1. Start with original inequality: 10d < 2b-1
  2. Take base ten logarithm to pull d from exponent: log10(10d) < log10(2b-1)
  3. Simplify using laws of logarithms: d < (b-1)·log10(2)
  4. Use floor to convert right hand side to integer: d ≤ ⌊(b-1)·log10(2)⌋
  5. Find maximum d: d = ⌊(b-1)·log10(2)⌋

For example, at most 15 digits will round-trip through IEEE double-precision (for the purposes of this example, log10(2) ≈ 0.301 is accurate enough):

d = ⌊(53-1)·log10(2)⌋ = ⌊52 · 0.301⌋ = ⌊15.65⌋ = 15.

Here’s the formula in the form you would most likely enter it in a computer:

d = floor((b-1)*(log(2)/log(10)))

Formula DBD: Maximum digits d that will round-trip through b bits.

(The parentheses around the division are unnecessary; I just like thinking of log(2)/log(10) as a separate constant.)

Formula for Binary-Decimal-Binary Round-Trips

For binary-decimal-binary round-trips, solve for d to find the minimum number of digits you need to round-trip a b-bit number:

  1. Start with original inequality: 2b < 10d-1
  2. Turn it around so d is on left side: 10d-1 > 2b
  3. Take base ten logarithm to pull d from exponent: log10(10d-1) > log10(2b)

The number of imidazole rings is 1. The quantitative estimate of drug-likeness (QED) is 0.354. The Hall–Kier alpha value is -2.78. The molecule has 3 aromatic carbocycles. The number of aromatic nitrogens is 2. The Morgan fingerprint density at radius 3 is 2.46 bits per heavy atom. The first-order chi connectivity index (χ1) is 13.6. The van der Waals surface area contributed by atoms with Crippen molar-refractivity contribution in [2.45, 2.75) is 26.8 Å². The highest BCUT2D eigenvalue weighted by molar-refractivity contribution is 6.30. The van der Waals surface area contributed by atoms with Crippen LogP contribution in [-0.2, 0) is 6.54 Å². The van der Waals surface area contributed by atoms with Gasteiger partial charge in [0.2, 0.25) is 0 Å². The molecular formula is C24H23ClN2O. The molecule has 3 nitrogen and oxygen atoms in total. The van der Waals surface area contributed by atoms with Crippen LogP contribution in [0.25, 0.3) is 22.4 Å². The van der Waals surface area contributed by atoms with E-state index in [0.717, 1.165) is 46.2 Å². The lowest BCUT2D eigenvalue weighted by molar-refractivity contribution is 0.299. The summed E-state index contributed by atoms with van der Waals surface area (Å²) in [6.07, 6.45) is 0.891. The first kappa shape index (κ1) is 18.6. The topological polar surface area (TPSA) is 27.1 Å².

4. Simplify using laws of logarithms: d-1 > b·log10(2)
  5. Use ceiling to convert right hand side to integer: d-1 ≥ ⌈b·log10(2)⌉
  6. Complete the isolation of d: d ≥ ⌈b·log10(2)⌉ + 1
  7. Take minimum d: d = ⌈b·log10(2)⌉ + 1

For example, to round-trip seven bits, you need at least four digits:

d = ⌈7·log10(2)⌉ + 1 ≈ ⌈7 · 0.301⌉ + 1 = 4.

Here’s the formula in the form you would most likely enter it in a computer:

d = ceil(b*(log(2)/log(10))) + 1

Formula BDB: Minimum digits d that will round-trip b bits.

Round-Trips To and From IEEE Binary Floating-Point

Here’s a table summarizing the values of those formulas for the various IEEE 754 binary floating-point formats:

Digit Ranges For Round-Trips To and From IEEE Binary Floating-Point
Name Bits Max digits for
decimal-binary-decimal round-trip
Min digits for
binary-decimal-binary round-trip
Half 11 3 5
Single 24 6 9
Double 53 15 17
Extended 64 18 21
Quadruple 113 33 36

Subnormal Numbers

The values in the table above apply only to normal floating-point numbers.

Consider the 15-digit, 13-bit subnormal number 2.02345678901234e-320, which converts to 2.0236928853657458449…e-320. Only three of its fifteen digits would survive a rounding back to decimal (2.02e-320). Also, only five digits (2.0235e-320) are needed to preserve its floating-point value (17 digits always works though, so you don’t really have to think about it).

Since you don’t really know how many bits of precision a subnormal number will have until you convert it, it’s not practical to apply the digit formulas on a case-by-case basis. (Is there anyone out there round-tripping subnormal numbers?)

Relating To The Digit Count For Integers

As stated above, the minimum number of bits b required to round-trip every d-digit decimal floating-point number is